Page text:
For many, the allure of retirement is fabled in time with grandkids, traveling, and hitting golf balls down range. But the reality is retirement can bring on depression, place stress on the finances, and for some, bring on a sedentary lifestyle that actually contributes to poor health.
Before discussing the importance of remaining active during retirement, let’s take a look at the origins and how they relate to today’s definition. Retirement was invented by Otto von Bismark in 1889, the German Chancellor who came up with the idea that the government should pay for those who reached old age. Thing is, old age then was considered to be 70 as was the life expectancy. Today, we are living much longer, fuller lives, meaning retiring at 65 or 70 means we may still have another decade or two in which to stay active (and fund our lifestyles).
In the U.S. the average life expectancy is 78.74 years while in Japan, where the life expectancy is amongst the highest in the world, it’s 83.10 years. So why do the Japanese live so much longer?
What Retired American’s can learn from Japanese Okinawan’s
Part of the reason the average Japanese person lives so much longer than the average American is because a tropical island chain called Okinawa that greatly increases the country average. Okinawan’s, on average, live a full seven years longer than most Americans.
There is a lot of research dedicated to finding out why, and we’ll break out some of the major takeaways and showcase how they relate to staying active.
For starters, older Okinawans eat with smaller plates, consciously avoiding overeating, and have a diet rich in carbohydrates. A traditional diet of an Okinawan living over 80 years includes:
-80 percent carbs
-Fish three times a week
-Seven servings of vegetables per day
-One or two servings or grain per day
-Two servings of soy in the form of tofu
In addition to this diet, Okinawans form social groups as children and retain them throughout their lives. But perhaps the most indicative reason Okinawans live longer than anyone else is due to how they retire.
Okinawans don’t have a Word for “Retirement”
In America, we retire and stop working, sometimes to the detriment of our health. In Okinawa, there is literally no word for this action and they never actually stop working. These islanders instead develop what is called an “ikigai” (pronounced something like “icky guy”). An ikigai is the reason you wake up in the morning.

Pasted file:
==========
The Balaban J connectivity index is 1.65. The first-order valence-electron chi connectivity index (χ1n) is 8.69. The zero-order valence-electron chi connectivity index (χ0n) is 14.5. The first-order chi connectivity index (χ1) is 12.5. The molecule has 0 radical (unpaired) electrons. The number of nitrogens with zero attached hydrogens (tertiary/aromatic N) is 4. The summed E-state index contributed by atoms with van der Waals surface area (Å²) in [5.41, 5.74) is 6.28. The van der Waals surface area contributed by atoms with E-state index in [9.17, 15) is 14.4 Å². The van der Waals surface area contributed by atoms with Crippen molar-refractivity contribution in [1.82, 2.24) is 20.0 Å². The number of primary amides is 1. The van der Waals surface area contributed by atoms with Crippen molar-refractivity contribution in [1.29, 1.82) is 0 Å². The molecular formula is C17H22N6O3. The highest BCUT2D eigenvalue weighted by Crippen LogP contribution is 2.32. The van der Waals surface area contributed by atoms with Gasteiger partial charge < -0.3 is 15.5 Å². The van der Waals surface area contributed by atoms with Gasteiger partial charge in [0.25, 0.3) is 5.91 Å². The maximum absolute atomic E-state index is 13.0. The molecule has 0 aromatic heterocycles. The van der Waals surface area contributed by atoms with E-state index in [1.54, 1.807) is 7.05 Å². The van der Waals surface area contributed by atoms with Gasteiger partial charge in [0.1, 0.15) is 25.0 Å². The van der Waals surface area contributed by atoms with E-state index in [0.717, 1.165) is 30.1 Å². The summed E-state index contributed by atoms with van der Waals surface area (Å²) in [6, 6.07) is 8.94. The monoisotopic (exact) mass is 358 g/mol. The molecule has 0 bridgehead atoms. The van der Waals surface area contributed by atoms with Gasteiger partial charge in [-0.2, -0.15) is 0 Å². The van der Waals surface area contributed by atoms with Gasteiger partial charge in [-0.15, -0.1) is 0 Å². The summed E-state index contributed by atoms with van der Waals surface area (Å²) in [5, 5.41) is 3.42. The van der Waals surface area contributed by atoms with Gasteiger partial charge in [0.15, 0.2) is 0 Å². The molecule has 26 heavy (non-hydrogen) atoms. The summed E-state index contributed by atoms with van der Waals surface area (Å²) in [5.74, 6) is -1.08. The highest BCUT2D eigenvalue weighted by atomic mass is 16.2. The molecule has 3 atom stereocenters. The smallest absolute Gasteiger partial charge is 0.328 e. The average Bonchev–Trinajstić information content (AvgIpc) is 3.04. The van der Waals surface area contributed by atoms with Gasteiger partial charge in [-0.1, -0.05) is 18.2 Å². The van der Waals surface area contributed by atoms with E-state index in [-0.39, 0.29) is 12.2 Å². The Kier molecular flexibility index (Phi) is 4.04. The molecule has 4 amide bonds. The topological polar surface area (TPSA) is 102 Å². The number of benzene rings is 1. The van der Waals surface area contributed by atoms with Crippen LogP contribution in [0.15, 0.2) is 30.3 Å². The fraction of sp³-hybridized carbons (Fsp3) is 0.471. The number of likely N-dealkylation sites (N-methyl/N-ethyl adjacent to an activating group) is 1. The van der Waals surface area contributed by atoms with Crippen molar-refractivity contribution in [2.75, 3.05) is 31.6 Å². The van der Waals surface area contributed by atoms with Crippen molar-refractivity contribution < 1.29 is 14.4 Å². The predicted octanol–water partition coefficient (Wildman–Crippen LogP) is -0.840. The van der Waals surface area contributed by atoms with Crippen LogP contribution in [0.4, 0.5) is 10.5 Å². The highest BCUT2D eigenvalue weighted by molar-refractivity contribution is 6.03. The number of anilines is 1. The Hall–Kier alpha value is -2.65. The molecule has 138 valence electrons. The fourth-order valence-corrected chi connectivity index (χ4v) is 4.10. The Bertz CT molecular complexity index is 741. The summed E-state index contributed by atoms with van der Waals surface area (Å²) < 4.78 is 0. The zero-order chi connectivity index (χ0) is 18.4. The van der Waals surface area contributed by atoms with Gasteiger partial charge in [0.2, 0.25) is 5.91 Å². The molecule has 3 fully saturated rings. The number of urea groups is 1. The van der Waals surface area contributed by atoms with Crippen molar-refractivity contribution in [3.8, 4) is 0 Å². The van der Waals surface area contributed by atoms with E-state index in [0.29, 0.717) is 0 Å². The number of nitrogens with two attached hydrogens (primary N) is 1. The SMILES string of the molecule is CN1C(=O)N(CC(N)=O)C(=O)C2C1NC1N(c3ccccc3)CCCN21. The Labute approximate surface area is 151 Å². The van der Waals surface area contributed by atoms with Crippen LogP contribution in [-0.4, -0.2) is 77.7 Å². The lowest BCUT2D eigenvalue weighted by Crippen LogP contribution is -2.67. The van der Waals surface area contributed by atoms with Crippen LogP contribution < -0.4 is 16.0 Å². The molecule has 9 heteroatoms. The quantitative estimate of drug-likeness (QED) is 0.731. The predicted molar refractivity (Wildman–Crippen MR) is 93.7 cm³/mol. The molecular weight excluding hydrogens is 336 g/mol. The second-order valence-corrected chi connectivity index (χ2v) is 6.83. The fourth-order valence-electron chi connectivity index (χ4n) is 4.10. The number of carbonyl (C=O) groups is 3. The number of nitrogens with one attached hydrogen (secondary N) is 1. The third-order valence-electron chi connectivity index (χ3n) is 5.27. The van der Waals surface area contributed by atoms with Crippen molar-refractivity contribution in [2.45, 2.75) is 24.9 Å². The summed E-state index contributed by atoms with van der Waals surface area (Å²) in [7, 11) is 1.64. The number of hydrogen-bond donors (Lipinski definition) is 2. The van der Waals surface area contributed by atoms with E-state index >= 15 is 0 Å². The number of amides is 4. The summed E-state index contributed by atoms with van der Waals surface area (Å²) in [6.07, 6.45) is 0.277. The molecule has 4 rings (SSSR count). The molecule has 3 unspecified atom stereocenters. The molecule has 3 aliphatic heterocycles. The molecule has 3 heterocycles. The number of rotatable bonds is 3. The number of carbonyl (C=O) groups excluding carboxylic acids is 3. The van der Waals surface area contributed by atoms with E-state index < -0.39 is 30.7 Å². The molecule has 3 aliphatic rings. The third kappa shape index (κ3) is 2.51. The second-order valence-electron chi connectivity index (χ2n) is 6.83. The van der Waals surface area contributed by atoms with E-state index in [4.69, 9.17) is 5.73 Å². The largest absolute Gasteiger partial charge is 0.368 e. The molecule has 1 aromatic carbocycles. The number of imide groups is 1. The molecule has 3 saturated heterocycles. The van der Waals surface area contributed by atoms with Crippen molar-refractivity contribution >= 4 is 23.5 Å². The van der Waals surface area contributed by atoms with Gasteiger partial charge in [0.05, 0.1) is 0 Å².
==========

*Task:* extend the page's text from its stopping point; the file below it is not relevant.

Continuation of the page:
It has been researched to determine whether or not it extends one’s longevity. In a study titled Sense of Life Worth Living (ikigai) and Mortality in Japan, researchers found that people with a purpose in life were more likely to have higher levels of health and lower stress. In fact, those who found a sense of ikigai had much lower mortality rates, showing that retirement, in the Western sense, may not be what’s good for us after all.
How to Stay Active During Retirement
Staying active is a key ingredient in a healthy life, but where do you start if you’re not already involved in some kind of ikigai? If you’re considering a nearby assisted living community or are a part of one, you’ll find that there are plenty of activities that you can engage in with your peers.
Swimming is a great activity for seniors because it is low impact and is a low-injury-risk form of working out. However, physical activity is not the only form of staying active; joining a gardening club or some kind of social group can be the perfect way to connect with your peers while keeping your mind focused on something that you enjoy waking up to every day.
When seeking out senior living communities, take a look at the activities that they offer to see if there are any that really stand out to you. Many of these communities have lots of events, social groups, or workout classes that you’ll want to enjoy on a day-to-day basis.
For help finding an assisted living facility near you, check out the Seniorly.com website and see all the great places to find your future home.
Daniel Lofaso is the Community Outreach Manager for Lourdes Noreen Mckeen, a retirement and independent living facility in West Palm Beach, FL.